Liberals Worry As Supreme Court Takes Up Birth Control Mandate

In announcing it will hear these two cases, the Supreme Court will ultimately determine whether corporations are people and if for-profit companies may impose the religious beliefs of the owners on the employees.

The Supreme Court made it official Tuesday: it will have the final say on whether Obamacare's birth control mandate is constitutional. And progressives are worried.

The two cases it announced it will hear are about the health care law's requirement that employer-provided insurance plans cover contraceptives for women without co-pays. They have potentially far-reaching legal and political implications, and is set to be heard next spring with a decision expected by the end of June 2014, during mid-term election season.

As expected, the Court agreed to take up a case brought by Hobby Lobby, an Oklahoma-based for-profit retail chain with devout Christian owners who argue that the Obamacare requirement violates their religious freedom. The organization objects to covering contraceptives Plan B, Ella and two kinds of intrauterine devices (IUDs), all of which are designed to prevent pregnancy. Hobby Lobby won the case at the 10th Circuit Court of Appeals.

The Supreme Court also agreed to hear a case brought by Conestoga Wood Specialties Corp. on the same question. The 3rd Circuit Court of Appeals ruled against the organization, saying for-profit businesses may not challenge the mandate on religious grounds.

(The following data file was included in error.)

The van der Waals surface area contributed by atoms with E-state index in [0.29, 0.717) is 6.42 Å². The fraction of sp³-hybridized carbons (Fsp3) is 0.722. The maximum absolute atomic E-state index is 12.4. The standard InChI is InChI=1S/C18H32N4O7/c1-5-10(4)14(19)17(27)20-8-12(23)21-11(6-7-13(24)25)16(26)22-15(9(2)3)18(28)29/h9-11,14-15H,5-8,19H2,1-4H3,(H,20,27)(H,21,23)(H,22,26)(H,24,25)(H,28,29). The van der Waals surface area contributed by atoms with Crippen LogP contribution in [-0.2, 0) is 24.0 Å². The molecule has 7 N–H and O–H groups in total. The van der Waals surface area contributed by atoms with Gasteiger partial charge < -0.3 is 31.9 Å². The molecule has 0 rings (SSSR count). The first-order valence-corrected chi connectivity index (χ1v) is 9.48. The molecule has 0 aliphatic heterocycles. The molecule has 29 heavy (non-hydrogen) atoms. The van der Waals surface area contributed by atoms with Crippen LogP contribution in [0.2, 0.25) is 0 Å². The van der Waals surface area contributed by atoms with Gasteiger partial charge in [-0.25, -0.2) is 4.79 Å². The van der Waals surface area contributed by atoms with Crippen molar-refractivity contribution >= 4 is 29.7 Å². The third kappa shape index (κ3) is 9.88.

The conservative tilt of the Supreme Court has progressives and proponents of the mandate worried. Four justices voted last year to wipe out Obamacare in its entirety and the swing justice decided to strike down parts of it.

The article goes on to point out:

"No court, prior to the handful of courts that have accepted the corporate challenges to the ACA's contraception mandate, has ever ruled that a secular, for-profit business is protected by the First Amendment's guarantee of religious free exercise," said Elizabeth Wydra, chief counsel of the Constitutional Accountability Center. "If the Supreme Court were to hold in this case that commercial enterprise could claim a right to the free exercise of religion, it would mark a sea change in free exercise jurisprudence and take to the corporate personhood concept we saw expressed in Citizens United to a ridiculous extreme."

Read the full article at Talking Points Memo